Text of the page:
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Small and mid-sized cars may see a small hike in prices after the Goods and Services Tax (GST) is rolled out from July 1 as different goods are fitted into the four-slab rate structure. The GST will unify at least 10 central and state taxes into one. Goods and services will have to fall into one of the approved four rate categories of 5, 12, 18 and 28 per cent, which is closest rate to the present incidence of taxation. Small cars currently attract a 12.5 per cent central excise duty.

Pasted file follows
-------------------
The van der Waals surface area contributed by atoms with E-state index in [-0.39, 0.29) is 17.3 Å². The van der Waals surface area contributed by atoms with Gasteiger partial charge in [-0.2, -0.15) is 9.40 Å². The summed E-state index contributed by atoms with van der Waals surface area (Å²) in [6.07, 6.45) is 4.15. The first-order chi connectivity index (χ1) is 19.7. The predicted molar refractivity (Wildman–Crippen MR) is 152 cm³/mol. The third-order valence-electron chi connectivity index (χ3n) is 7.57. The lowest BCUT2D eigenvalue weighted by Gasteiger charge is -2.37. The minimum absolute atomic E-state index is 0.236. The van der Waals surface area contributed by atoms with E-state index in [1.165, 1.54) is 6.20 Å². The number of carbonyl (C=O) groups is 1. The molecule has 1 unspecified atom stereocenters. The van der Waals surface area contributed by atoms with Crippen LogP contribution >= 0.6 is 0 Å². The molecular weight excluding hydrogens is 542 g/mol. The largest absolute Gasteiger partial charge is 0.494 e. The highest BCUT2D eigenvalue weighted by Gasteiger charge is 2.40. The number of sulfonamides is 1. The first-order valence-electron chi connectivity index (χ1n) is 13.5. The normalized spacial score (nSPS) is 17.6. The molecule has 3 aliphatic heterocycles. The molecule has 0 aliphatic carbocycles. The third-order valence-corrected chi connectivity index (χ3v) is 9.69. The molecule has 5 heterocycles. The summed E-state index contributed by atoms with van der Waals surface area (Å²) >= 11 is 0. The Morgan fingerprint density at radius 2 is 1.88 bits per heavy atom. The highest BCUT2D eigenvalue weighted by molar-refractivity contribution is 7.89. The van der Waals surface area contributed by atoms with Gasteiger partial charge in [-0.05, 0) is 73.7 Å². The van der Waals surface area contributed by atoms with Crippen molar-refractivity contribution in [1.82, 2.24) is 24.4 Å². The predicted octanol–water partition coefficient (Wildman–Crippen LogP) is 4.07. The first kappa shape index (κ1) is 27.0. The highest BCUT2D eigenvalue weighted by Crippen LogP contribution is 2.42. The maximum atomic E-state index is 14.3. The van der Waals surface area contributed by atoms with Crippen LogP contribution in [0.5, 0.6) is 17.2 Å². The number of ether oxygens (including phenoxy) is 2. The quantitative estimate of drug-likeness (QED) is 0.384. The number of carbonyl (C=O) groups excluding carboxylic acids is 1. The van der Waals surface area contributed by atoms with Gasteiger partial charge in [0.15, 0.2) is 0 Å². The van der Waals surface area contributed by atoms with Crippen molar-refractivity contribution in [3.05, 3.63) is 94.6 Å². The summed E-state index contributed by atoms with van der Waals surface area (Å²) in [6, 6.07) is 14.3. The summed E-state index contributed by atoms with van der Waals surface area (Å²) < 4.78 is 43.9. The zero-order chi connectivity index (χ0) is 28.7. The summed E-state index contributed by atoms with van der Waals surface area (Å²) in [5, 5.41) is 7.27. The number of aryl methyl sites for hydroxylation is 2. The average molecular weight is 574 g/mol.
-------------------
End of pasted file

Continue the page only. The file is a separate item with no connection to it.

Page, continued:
Another 14.5-15 per cent VAT is levied by states, taking the total tax incidence to 27-27.5 per cent. A senior finance ministry official said the closed slab for this category of cars would be 28 per cent, resulting in a small increase in price. Mid-sized cars of up to 1500 cc are levied with a 24 per cent excise by the the central government and a 14.5 per cent VAT by state governments, taking the tax incidence to 38.5 per cent. So this category of vehicles will attract the highest tax rate of 28 per cent and a state compensation cess to take the total incidence closer to the current levels, the official said. The GST law provides for levy of cess on top of the peak tax rate on demerit and luxury goods like pan masala, tobacco and certain class of automobiles to create a corpus that will be used to compensate states for loss of revenue arising on account of the implementation of the GST in first five years. The official said a cess of up to 15 per cent is provided in the GST Compensation Law and the final incidence of taxation would be arrived at adding the same to the peak rate. The cess would be levied in a manner so as to keep the final incidence of taxation at close to current levels, he said. For SUV and bigger cars of more than 1500 cc, the current incidence of taxation is 41.5 per cent to 44.5 per cent (comprising of 27-30 per cent of central excise and the remaining 14.5 per cent being state VAT). The official said these class of vehicles would be put in the peak 28 per cent tax bracket and maximum 15 per cent cess. This would take the total incidence of taxation to 43 per cent. This means that for a select few vehicles, the tax incidence would be marginally lower than at present and would thus result in lower prices if the manufacturer passes on the benefit to the consumers. Dubbed as the biggest tax reform since Independence, the GST is to unify at least 10 indirect taxes into one to be collected at state and central levels. Under the existing structure, the central government levies a production tax, called excise duty, and the state government charge a sales tax called VAT. These two will unify in the GST.